Audit Office praises progress but warns of delivery challenges.
MPs and IT experts have renewed their calls for an independent review of the NHS’s national IT scheme following the publication of the long-delayed report on its progress by public spending watchdog the National Audit Office.
The report found that the National Programme for IT (NPfIT) has made “substantial progress” since the scheme was launched in 2002, but warned that important parts of the modernisation plan had fallen behind schedule.
The National Audit Office said it was too early to tell if the project would give value for money and highlighted “significant challenges ahead” around systems delivery and the need to win support from medical professionals and the public.
Despite the positive tone of much of the report, Edward Leigh, chairman of the Public Accounts Committee, which will hold a hearing on the NPfIT on 26 June, warned, “Already the signs are ominous.”
If the project is to succeed, he said, “It not only has to be delivered on time and to budget, but also win the hearts and minds of the staff who work daily in the NHS. This is not happening at the moment. Many staff, including GPs, are alarmed and dispirited by having the new systems imposed by diktat from above.”
Paul Cundy, a spokesman for the British Medical Association’s GPs Committee, said, “The report appears to have been largely drawn up about six months ago. In the light of information that has come out since then, the National Audit Office report looks benign.”
Martyn Thomas, one of 23 experts in computer-related sciences who signed an open letter to the House of Commons Health Committee which called for an independent review of the programme, said after the publication of the National Audit Office report, “It is more important than ever that the current status of the programme is examined independently to decide whether the right systems are being built, as well as whether they are being built correctly.”
MP Richard Bacon, a member of the Public Accounts Committee, said some clinicians and hospital managers would be reassured by the wording in the generally positive report. But others, struggling with delayed implementations, poorly functioning software and budget uncertainties would be surprised by the tone.
“I am aware there has been hand-to-hand fighting over the wording of this report. This shows the extraordinary sensitivity of Connecting for Health and the Department of Health to any objective criticism of the national programme and highlights the need for an independent review to supplement the work of the National Audit Office.
“Nobody wants this scheme to fail and the questions raised by the National Audit Office, to which we do not always have clear answers, justify an independent review to supplement the NAO’s work.”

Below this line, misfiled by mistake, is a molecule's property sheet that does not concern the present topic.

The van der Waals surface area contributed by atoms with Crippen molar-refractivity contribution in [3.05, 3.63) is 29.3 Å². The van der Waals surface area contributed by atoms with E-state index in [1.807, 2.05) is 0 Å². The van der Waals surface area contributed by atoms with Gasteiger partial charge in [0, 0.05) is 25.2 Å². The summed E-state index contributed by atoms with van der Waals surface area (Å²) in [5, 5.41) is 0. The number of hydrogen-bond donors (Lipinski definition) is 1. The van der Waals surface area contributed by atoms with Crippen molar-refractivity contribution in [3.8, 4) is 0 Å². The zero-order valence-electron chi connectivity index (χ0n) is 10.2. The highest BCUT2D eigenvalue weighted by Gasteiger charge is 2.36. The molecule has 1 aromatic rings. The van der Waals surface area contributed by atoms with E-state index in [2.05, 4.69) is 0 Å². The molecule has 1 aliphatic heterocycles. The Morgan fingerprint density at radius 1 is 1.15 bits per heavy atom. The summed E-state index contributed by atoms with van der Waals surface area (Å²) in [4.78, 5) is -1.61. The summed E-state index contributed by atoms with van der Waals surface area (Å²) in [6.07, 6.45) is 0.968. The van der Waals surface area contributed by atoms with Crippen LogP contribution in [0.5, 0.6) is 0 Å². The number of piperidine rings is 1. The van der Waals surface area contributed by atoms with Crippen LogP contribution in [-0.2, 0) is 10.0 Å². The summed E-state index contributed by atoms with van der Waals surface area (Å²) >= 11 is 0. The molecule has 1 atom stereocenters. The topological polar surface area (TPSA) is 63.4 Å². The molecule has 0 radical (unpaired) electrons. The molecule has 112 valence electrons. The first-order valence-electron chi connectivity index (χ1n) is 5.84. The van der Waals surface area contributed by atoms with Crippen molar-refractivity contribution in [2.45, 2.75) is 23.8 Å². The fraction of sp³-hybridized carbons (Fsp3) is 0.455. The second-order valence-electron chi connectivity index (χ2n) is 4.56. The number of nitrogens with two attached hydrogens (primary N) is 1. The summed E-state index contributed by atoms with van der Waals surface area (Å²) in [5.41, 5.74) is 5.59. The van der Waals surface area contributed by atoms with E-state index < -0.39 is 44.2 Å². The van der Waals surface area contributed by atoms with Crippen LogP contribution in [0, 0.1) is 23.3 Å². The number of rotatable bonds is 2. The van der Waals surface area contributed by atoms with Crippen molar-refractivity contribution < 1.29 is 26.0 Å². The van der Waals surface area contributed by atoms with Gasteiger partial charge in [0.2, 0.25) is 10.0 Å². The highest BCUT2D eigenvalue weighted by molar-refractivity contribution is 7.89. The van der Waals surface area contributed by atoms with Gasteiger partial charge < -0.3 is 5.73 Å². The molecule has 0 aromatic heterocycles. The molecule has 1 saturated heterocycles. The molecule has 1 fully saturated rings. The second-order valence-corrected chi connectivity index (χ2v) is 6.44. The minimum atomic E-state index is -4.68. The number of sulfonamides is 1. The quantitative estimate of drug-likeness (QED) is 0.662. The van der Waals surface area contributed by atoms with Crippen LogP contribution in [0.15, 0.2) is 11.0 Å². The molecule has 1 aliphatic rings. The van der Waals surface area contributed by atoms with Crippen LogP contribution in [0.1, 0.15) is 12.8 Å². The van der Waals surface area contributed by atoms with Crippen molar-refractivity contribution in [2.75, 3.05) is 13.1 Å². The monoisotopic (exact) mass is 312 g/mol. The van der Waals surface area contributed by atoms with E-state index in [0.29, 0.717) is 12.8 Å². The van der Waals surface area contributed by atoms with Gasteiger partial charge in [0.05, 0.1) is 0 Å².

His concerns were echoed by MP Tom Brake, a former consultant at Capgemini who has signed an early day motion calling for an independent review of the NPfIT.
“We need to take stock and assess the programme’s viability before many more billions have been spent. The National Audit Office’s report I believe strengthens the calls for an independent review,” he said.
“Work on the programme could continue in parallel with a review, and still give the taxpayer the reassurance we need that this is a sound and cost-effective programme.”
MP Mike Penning, a member of the Health Select Committee and co-sponsor of an early day motion in support of an independent inquiry, said, “This is a massive project which will cost millions and will have a massive effect on healthcare in the country. With that in mind, it is obvious there should be an independent audit of the whole project. I will be continuing to push for this and, particularly in the light the National Audit Office report, for a major inquiry by the Health Committee.”
Will NHS project cost £37bn?
The National Audit Office report has added to confusion surrounding the total cost of the National Programme for IT in the NHS. The report identified an extra £3bn centrally funded spending on the programme, in addition to the £6.2bn price of the initial contracts let in 2003 and 2004.
On top of the £9.2bn central spending on the programme, the National Audit Office suggested that, based on 2003/2004 estimates, the costs of implementing the programme across the country, which are born locally, would be £3.4bn.
This would bring the total programme costs to £12.6bn.
This figure appears to contradict an October 2004 statement from health officials after Computer Weekly said that the programme could cost a minimum of £18.6bn – at least three times more than the announced figure.
“It is generally accepted in the IT industry that implementation costs are some three to five times the cost of procurements. That is reflected in the business case that was made for the national programme,” said a Department of Health spokesman in 2004, who maintained that the initiative would “undoubtedly deliver benefits and savings beyond its costs”.
If this formula still applies, with central costs now at £9.2bn, the total cost of the programme could be more than £37bn, said Richard Bacon, an MP on the Public Accounts Committee.
Challenges facing the project
The National Audit Office report said that successful implementation of the National Programme for IT continues to present significant challenges for the Department of Health, NHS Connecting for Health and the NHS, especially in three key areas:
● Ensuring that the IT suppliers continue to deliver systems that meet the needs of the NHS, and to agreed timescales without further slippage.
● Ensuring that NHS organisations play a full part in implementing systems.
● Winning the support of NHS staff and the public in making the best use of the systems to improve services.
Source: Department of Health: The National Programme for IT in the NHS, National Audit Office, HC 1173